The OP had started this thread there, but didn't like the answers they were given, so they started this thread.

OP: As I said in the other thread, may the lord have mercy on the roomie, this has doom written all over it.



Wrong.  That was not my reasoning.  And I was never evicted.  The previous message has Troll written all over it.

 

Gauss44 said:   
Mickie3 said:   this is a continuation of the thread about being evicted.

https://www.fatwallet.com/forums/finance/1511557 


The OP had started this thread there, but didn't like the answers they were given, so they started this thread.

OP: As I said in the other thread, may the lord have mercy on the roomie, this has doom written all over it.



Wrong.  That was not my reasoning.  And I was never evicted.  The previous message has Troll written all over it.

 

  

I think Mickie3 may just misunderstand how a notice to quit really works.

Its not handled nor filed with the courts.  Its the required first step of eviction but if a landlord does nothing else there is no eviction and the court doesn't know about it.

ETA: I think I replied to the wrong thread, but its the same topic so ... 

jerosen said:   
Gauss44 said:   
Mickie3 said:   this is a continuation of the thread about being evicted.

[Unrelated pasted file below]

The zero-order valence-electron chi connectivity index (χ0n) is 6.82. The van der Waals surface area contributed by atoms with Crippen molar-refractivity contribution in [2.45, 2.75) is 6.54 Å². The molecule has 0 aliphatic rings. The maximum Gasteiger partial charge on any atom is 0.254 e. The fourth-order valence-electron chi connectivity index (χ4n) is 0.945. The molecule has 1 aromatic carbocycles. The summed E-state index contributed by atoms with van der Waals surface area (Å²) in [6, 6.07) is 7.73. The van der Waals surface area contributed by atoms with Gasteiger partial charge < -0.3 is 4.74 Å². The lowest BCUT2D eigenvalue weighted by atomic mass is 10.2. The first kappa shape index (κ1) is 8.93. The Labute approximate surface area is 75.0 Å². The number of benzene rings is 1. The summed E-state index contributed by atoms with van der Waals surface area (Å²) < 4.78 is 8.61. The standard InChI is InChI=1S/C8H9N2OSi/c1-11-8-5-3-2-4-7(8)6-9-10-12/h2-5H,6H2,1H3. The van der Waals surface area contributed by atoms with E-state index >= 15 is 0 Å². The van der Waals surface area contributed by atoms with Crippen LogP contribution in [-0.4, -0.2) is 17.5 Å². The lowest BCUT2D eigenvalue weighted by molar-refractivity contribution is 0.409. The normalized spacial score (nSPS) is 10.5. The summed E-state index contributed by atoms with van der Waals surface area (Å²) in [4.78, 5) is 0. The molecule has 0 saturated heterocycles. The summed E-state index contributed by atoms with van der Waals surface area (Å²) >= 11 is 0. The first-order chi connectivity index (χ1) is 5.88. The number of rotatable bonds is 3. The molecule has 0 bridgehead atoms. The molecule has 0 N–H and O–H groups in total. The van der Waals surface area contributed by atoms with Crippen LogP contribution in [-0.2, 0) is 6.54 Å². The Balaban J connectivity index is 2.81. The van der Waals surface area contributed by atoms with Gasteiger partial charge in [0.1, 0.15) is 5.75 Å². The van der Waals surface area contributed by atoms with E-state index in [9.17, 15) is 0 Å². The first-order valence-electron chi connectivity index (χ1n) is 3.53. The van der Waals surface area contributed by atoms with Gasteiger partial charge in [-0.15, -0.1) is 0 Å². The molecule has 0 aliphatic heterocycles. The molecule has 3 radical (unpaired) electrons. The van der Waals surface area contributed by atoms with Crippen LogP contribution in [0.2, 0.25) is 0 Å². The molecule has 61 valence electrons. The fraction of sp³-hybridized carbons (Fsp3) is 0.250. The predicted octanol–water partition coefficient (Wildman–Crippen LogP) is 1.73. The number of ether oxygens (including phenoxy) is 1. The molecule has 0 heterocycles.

https://www.fatwallet.com/forums/finance/1511557 


The OP had started this thread there, but didn't like the answers they were given, so they started this thread.

OP: As I said in the other thread, may the lord have mercy on the roomie, this has doom written all over it.



Wrong.  That was not my reasoning.  And I was never evicted.  The previous message has Troll written all over it.

 

  

I think Mickie3 may just misunderstand how a notice to quit really works.

Its not handled nor filed with the courts.  Its the required first step of eviction but if a landlord does nothing else there is no eviction and the court doesn't know about it.

ETA: I think I replied to the wrong thread, but its the same topic so ... 

  

Nope, I saw how Mass does evictions and the other thread was about how OP was worried they would be evicted after receiving notice.  OP did as usual and did not update the thread, last I recall was them not paying rent and wondering how long they could squat.

 

Mickie3 said:   OP: As I said in the other thread, may the lord have mercy on the roomie, ...
 

A hundred greens for this. I hope the prospective roomie reads this and other threads by OP.

Why involve the landlord?

If you dont pay your half by the 5th, I take your stuff and put it by the dumpster.

If I dont pay my half by the 5th, you take my bed and my dog-earned Pokemon card collection and put it on eBay.

If you're going to do this, provide incentive for both to 'man up'...

SPOILER ALERT:
OP will respond a few times, ignore the advice given and never give us an update as to what actually happened.

BostonOne said:   SPOILER ALERT:
OP will respond a few times, ignore the advice given and never give us an update as to what actually happened.